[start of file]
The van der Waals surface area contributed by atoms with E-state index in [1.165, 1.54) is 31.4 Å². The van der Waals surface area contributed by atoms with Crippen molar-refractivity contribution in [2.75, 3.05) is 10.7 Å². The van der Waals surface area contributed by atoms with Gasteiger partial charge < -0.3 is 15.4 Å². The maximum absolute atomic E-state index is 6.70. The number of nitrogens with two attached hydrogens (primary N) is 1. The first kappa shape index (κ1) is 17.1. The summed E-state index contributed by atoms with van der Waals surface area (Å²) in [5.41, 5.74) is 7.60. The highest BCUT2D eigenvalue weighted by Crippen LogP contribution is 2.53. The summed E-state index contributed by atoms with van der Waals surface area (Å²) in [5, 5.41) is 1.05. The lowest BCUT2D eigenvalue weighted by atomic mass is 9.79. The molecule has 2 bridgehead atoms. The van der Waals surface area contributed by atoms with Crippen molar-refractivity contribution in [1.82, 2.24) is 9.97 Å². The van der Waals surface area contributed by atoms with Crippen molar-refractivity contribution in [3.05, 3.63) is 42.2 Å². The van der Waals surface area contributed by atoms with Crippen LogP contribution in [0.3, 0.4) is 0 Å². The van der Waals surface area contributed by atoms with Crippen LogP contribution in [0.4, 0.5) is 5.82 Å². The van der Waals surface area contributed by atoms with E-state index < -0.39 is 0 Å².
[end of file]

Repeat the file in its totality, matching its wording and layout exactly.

The van der Waals surface area contributed by atoms with E-state index in [1.165, 1.54) is 31.4 Å². The van der Waals surface area contributed by atoms with Crippen molar-refractivity contribution in [2.75, 3.05) is 10.7 Å². The van der Waals surface area contributed by atoms with Gasteiger partial charge < -0.3 is 15.4 Å². The maximum absolute atomic E-state index is 6.70. The number of nitrogens with two attached hydrogens (primary N) is 1. The first kappa shape index (κ1) is 17.1. The summed E-state index contributed by atoms with van der Waals surface area (Å²) in [5.41, 5.74) is 7.60. The highest BCUT2D eigenvalue weighted by Crippen LogP contribution is 2.53. The summed E-state index contributed by atoms with van der Waals surface area (Å²) in [5, 5.41) is 1.05. The lowest BCUT2D eigenvalue weighted by atomic mass is 9.79. The molecule has 2 bridgehead atoms. The van der Waals surface area contributed by atoms with Crippen molar-refractivity contribution in [1.82, 2.24) is 9.97 Å². The van der Waals surface area contributed by atoms with Crippen molar-refractivity contribution in [3.05, 3.63) is 42.2 Å². The van der Waals surface area contributed by atoms with Crippen LogP contribution in [0.3, 0.4) is 0 Å². The van der Waals surface area contributed by atoms with Crippen LogP contribution in [0.4, 0.5) is 5.82 Å². The van der Waals surface area contributed by atoms with E-state index < -0.39 is 0 Å².